Post by Joanna on Dec 26, 2016 22:15:01 GMT -5
The Day the Vicar Saw the Green Lady
An infamous Lincolnshire ghost may have reappeared in 1935, according to witnesses. An estate with links to Thorpe Hall (above) may be haunted by the mysterious Green Lady previously seen at Scampton Hall.
The new information came via a Fulstow clergyman, whose phantom encounter did not appear in print until December 1955. To piece together the evidence, we must return to a dreary December day in 1935. It is half past four in the afternoon and in pouring rain, a clergyman is driving his car along a narrow lane toward the village of Scampton. As he turns into the village, he is alarmed to see in the glare of his headlights “a woman in a brilliant green silken dress” tripping along in front of him. He brakes hard and takes a quick downward look as he puts the car in park. When he looks again at the road, the figure has vanished. Puzzled, he alights and listens for footsteps, but all he hears is the steady beat of the rain. He returns to his car pondering what had happened. Why was her dress so brilliant? Then it strikes him, a silken dress in this rain would have been bedraggled. It would have clung to the woman’s slim form like skin, but this hadn’t been the case. For all the rain, it billowed like an ordinary dress. But it was so brilliant ... was it an ordinary dress ...? Still puzzled, he continued to his friends’ home at Scampton and told them the entire story. Upon his return home, he told his wife.
Then for two years, the clergyman, the Rev. HJF Arnold, a former vicar of Fulstow, and later vicar of St. Mary’s, Wainfleet, was silent about his ghostly encounter.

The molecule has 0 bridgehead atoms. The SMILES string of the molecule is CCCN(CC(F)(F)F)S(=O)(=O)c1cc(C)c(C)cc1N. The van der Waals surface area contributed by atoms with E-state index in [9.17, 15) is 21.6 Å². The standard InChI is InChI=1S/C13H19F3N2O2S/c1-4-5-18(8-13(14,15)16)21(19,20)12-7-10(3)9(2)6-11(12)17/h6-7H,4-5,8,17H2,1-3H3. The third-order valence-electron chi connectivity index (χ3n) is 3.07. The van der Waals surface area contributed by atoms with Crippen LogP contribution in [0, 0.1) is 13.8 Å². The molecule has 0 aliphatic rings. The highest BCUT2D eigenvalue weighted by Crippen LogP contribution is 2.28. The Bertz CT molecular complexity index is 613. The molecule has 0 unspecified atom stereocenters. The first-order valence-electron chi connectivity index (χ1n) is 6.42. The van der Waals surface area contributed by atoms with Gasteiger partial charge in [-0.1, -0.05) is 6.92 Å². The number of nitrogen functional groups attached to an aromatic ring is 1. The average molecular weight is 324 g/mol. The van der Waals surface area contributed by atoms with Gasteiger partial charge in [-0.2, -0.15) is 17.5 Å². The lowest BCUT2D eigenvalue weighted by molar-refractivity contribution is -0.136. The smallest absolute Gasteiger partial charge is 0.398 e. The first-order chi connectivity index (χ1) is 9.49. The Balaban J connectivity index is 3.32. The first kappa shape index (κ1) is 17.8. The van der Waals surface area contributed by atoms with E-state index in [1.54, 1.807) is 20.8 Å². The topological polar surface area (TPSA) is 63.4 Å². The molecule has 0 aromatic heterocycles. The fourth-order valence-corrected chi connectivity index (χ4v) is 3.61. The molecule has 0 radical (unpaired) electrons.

One day, he received a telephone call from friends at Scampton. Could he visit them? they asked, they had something they wished to show him. The object of their call was a book, Scampton, written in 1808 by the Rev. Cayley Illingworth, Archdeacon of Stow and Rector of Scampton. Therein, for the first time in his life, Arnold read The Legend of The Green Lady – the phantom which is said to haunt Thorpe Hall in Louth (20 miles from Scampton as the crow flies). The legend had its origin at Cadiz in 1596, when Sir John Bolle of Thorpe Hall was an officer under Sir Walter Raleigh, who commanded an English force besieging the Spanish port. Bolle captured the Donna Leonora Oviedo, a beautiful Spanish noblewoman, who fell madly in love with him. However, he could not return her love for he had left a young wife at home at Thorpe Hall.
Unable to pursue her heart’s desire, Donna Leonora retired to a nunnery, but before going, she sent presents – tapestries pearls and other jewelry – to the man she loved. One can assume she died shortly thereafter – probably of a broken heart – for before many years passed, her spirit is said to have begun haunting the grounds of Thorpe Hall.
But what is the connection between Scampton and Thorpe Hall? The Bolle family owned Scampton Hall until the death of another Sir John in 1714. The spot where Arnold saw the apparition, for such it must have been, is just 30 yards from the gates which once led to the Hall, where Geoffrey, the brother of the Spanish lady’s captor, lived. If so, one can understand Arnold’s experience. He believes in ghosts, because through the years, there is so much evidence to substantiate they exist. “It was as real and clear an experience as one could have,” he recalled. “It was not just an impression. It was as real as anything can be.” During the war, he added, there was a bus station near the spot where he saw “it,” much used by servicemen from the nearby Scampton airfield. Many servicemen claimed to have seen the ghost.
Geoffrey Harmsworth, a former owner of Thorpe Hall, lived there for many years. “I cannot honestly say I have seen it,” he said, “but during the war, the hall was requisitioned as an officer’s mess. My housekeeper told me that several officers claimed to have seen it.” The Green Lady, he explained, has been featured on both stage and screen. Almost a century ago, at Covent Garden, there appeared the play The Spanish Lady’s Love, which was based on the legend.
In more recent times, the film Fire over England, in which Flora Robson gave one of her superb portrayals of Good Queen Bess, centered on the adventures of John Bolle, and, of course, the Green Lady came into it.
In spite of all this, we are still left with the question, “Does the Green Lady still appear at her old haunts?”
Sources: Patricia Astill, LincolnshireLive, December 24, 2016, and The Grimsby Telegraph, October 18, 2013.